I heard "on the grapevine" that Sega, with their benchmarks, felt CLX2 outperformed the PC parts of that era.

Although CLX2 'only' had peak texture & shading fill rate of 100Mp/s, it performed rasterisation and hidden surface removal at a peak rate 32x higher, i.e. 3.2Gp/s. Thus for 3D worlds where there is nearly always a reasonable amount of overdraw, the effective texture fill rate was considerably higher than 100Mp/s.

On the subject of memory bandwidth, you can't just compare raw figures:

  1. The majority of textures on Dreamcast (IIRC Sega said ~75%) were compressed at ~2bpp and thus memory traffic is reduced considerably (say around 8x saving for compressed textures assuming uncompressed is 16bpp)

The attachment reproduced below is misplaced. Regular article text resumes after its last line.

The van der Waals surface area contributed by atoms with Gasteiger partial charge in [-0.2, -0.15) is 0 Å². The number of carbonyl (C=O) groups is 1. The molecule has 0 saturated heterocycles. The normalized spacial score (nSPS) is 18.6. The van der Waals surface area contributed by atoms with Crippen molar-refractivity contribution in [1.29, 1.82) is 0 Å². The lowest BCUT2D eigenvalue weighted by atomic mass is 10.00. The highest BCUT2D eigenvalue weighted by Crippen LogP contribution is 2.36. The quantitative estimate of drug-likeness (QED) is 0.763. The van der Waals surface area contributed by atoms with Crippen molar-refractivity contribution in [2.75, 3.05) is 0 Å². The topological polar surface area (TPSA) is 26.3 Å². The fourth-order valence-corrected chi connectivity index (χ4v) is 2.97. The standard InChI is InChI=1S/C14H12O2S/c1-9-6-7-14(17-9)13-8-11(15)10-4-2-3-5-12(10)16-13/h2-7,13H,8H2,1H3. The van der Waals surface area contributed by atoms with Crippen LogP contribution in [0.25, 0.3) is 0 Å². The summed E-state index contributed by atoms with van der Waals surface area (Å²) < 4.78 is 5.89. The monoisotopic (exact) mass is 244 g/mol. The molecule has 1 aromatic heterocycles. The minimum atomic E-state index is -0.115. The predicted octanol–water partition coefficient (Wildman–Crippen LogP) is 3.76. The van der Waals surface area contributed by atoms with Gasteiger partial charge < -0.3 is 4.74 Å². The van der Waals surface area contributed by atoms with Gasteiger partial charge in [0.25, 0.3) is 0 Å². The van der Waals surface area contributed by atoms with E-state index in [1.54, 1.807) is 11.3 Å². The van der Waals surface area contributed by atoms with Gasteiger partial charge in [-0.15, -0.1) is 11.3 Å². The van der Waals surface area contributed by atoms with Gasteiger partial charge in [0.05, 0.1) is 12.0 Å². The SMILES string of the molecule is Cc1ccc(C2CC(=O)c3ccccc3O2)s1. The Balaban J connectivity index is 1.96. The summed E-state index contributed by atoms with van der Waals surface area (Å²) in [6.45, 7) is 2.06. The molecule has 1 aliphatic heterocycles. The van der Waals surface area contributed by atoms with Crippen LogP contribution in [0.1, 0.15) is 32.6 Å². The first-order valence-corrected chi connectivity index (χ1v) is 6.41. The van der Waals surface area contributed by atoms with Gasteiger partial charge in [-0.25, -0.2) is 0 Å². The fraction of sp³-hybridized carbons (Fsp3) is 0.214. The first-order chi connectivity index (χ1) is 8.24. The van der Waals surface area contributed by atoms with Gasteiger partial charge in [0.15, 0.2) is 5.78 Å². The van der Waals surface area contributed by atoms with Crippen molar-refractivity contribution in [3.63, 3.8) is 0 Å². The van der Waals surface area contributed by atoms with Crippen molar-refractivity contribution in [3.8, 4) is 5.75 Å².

2. The Tile-Based Deferred Rendering (TBDR) scheme also meant that there was no Z-buffer traffic, which is a considerable saving given that the depth values on CLX2 were (just slightly smaller than) 32bit floats. (Other systems tended to reduce bandwidth by using lower precision, e.g. 16bits per z)
  3. Similarly, TBDR meant there was no (or didn't have to be) read-modify-writes of the framebuffer and, further, all writes were done in a coherent fashion.

There were also a number of features in CLX2 that were somewhat difficult to emulate in other graphics hardware though, admittedly, not all games made use of these.

  • 1
    Ah, thanks, that explains the 3.2Gpps figure given on Wikipedia... Dec 13, 2019 at 10:09